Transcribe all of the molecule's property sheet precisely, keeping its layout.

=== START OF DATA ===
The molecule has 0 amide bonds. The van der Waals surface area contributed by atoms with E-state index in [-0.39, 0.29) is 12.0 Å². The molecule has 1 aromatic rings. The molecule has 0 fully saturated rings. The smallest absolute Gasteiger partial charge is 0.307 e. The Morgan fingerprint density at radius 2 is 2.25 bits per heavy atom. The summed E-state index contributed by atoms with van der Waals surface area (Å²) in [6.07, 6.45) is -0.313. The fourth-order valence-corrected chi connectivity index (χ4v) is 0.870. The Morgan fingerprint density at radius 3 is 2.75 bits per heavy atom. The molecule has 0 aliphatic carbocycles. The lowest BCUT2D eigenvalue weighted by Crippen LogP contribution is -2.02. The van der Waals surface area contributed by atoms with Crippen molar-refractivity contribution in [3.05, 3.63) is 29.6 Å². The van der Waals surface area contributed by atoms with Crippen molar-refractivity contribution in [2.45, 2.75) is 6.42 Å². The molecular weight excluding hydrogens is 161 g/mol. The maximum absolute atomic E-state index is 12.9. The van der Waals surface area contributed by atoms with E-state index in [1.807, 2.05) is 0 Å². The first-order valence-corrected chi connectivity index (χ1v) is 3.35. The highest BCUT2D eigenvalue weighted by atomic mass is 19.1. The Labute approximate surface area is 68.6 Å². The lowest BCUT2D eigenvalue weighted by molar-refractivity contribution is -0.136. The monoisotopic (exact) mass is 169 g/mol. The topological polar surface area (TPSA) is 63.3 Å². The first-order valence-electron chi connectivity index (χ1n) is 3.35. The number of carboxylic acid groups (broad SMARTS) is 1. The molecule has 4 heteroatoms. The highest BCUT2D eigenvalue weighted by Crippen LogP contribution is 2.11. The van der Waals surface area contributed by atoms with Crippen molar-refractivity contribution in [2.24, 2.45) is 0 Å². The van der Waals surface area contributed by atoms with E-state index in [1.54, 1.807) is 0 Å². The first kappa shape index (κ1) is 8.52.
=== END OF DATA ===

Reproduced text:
The molecule has 0 amide bonds. The van der Waals surface area contributed by atoms with E-state index in [-0.39, 0.29) is 12.0 Å². The molecule has 1 aromatic rings. The molecule has 0 fully saturated rings. The smallest absolute Gasteiger partial charge is 0.307 e. The Morgan fingerprint density at radius 2 is 2.25 bits per heavy atom. The summed E-state index contributed by atoms with van der Waals surface area (Å²) in [6.07, 6.45) is -0.313. The fourth-order valence-corrected chi connectivity index (χ4v) is 0.870. The Morgan fingerprint density at radius 3 is 2.75 bits per heavy atom. The molecule has 0 aliphatic carbocycles. The lowest BCUT2D eigenvalue weighted by Crippen LogP contribution is -2.02. The van der Waals surface area contributed by atoms with Crippen molar-refractivity contribution in [3.05, 3.63) is 29.6 Å². The van der Waals surface area contributed by atoms with Crippen molar-refractivity contribution in [2.45, 2.75) is 6.42 Å². The molecular weight excluding hydrogens is 161 g/mol. The maximum absolute atomic E-state index is 12.9. The van der Waals surface area contributed by atoms with E-state index in [1.807, 2.05) is 0 Å². The first-order valence-corrected chi connectivity index (χ1v) is 3.35. The highest BCUT2D eigenvalue weighted by atomic mass is 19.1. The Labute approximate surface area is 68.6 Å². The lowest BCUT2D eigenvalue weighted by molar-refractivity contribution is -0.136. The monoisotopic (exact) mass is 169 g/mol. The topological polar surface area (TPSA) is 63.3 Å². The first-order valence-electron chi connectivity index (χ1n) is 3.35. The number of carboxylic acid groups (broad SMARTS) is 1. The molecule has 4 heteroatoms. The highest BCUT2D eigenvalue weighted by Crippen LogP contribution is 2.11. The van der Waals surface area contributed by atoms with Crippen molar-refractivity contribution in [2.24, 2.45) is 0 Å². The van der Waals surface area contributed by atoms with E-state index in [1.54, 1.807) is 0 Å². The first kappa shape index (κ1) is 8.52.